My own mistakes would keep me awake at night for a while to come. But I’d been in charge for a while, now. I’d gotten past thinking I would always be right. It’s a war, I reminded myself. You did what you could, Jake. You tried to do what’s right. You tried not to make it any worse than it had to be. And you got everyone home alive.

This is a very mature outlook on things, and the first time we’ve really seen this settling of Jake’s thoughts regarding his role as leader.

Xena, Warrior Princess: Other than her usual gung-ho-ness, Rachel doesn’t have too many moments that stand out in this book, other than a scene at the very end. When they’re on the Sea Blade fighting off the masses of Nartecs, there’s a pretty badass image of Rachel standing in the doorway alone, using one Nartec as a body shield and taking out tons of others with a single paw. It’s a pretty neat image of the absolute warrior that she is.

A Hawk’s Life: Tobias to the rescue! It’s often confusing why he stays in hawk morph some of the times he does (another example comes at the end of this book when they’re all fighting on the Sea Blade. I HAVE to think that another morph would have been better against the Nartecs than staying in his hawk form). But arc of this story goes to show why it’s also a good thing for him to remain as a bird. As such, he doesn’t get caught with the others and is able to acquire a Nartec morph and rescue them in the end. From his experience as a Nartec, he’s also able to report that the Nartecs are misrepresenting their own strength and that the Nartec giving them a tour is one of the few stronger ones that is able to walk on land for long periods of time. Most of the Nartecs, like the one he morphed, are only strong in water and don’t do well on land for long.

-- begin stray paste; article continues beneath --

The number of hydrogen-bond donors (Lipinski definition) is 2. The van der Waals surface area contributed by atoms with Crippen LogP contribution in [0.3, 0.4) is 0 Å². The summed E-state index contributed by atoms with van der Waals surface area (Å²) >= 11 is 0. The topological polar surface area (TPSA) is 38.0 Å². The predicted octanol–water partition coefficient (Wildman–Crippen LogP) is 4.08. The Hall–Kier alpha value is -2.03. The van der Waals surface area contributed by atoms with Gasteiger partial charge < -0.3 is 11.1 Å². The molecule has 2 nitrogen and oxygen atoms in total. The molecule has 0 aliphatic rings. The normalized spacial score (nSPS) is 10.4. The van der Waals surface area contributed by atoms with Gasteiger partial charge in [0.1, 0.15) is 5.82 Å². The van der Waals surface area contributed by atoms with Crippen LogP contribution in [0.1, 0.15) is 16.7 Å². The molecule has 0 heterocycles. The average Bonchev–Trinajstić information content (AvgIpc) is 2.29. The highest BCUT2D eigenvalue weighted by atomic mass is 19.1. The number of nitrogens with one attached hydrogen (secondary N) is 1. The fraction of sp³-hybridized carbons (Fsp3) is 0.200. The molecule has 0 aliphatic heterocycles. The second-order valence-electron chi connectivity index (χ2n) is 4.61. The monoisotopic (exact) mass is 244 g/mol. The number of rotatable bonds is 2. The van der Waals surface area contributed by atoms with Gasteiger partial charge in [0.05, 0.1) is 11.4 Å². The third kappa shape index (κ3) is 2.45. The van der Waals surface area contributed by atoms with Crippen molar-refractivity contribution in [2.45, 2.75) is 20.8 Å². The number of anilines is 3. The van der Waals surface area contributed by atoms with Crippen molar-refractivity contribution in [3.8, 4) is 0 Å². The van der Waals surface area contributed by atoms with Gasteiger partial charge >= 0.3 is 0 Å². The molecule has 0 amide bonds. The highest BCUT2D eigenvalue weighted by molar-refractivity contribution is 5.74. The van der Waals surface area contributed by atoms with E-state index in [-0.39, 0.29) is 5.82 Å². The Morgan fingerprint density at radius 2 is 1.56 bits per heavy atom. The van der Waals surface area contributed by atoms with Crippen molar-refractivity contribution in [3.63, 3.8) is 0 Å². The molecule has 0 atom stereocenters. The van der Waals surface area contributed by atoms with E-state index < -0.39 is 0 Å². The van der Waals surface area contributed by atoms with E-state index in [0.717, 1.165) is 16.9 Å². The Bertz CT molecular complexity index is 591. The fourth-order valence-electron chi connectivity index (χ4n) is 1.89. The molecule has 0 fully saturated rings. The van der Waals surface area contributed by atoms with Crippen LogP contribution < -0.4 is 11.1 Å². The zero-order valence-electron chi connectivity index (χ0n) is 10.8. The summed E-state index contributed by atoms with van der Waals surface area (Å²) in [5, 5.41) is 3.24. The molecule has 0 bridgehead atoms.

Peace, Love, and Animals: Cassie has a very strong reaction to losing the Hork Bajir in the beginning of the story. She even has to be strong enough to advocate for letting the Hork Bajir die rather than prolong his suffering with extra measures, which is Jake’s knee-jerk reaction when he sees him start to fade. But she then takes these feelings to a very blood-thristy and un-Cassie-like level which leads to Jake placing her on his “problem” list. This reaction seems in line with Cassie, both with the stronger aspects of her personality and weaker ones. She is incredibly empathetic and, especially being the one who is tasked with healing others, it is not surprising that the death would hit her hard. But she then quickly succumbs to a revenge attitude which is another example of her moral weakness (in that her much vaunted “morality” often falls away at convenient (for her) moments.) Marco even calls her out on this poor attitude:

“What they did to the Hork-Bajir was evil,” she said.”Over the line. Way over the line. We need to teach them a lesson.”

Marco said what I was thinking. “Hey, we don’t teach lessons. And we don’t do revenge. Besides, everything the Yeerks do is over the line. We stop them. That’s what we do.”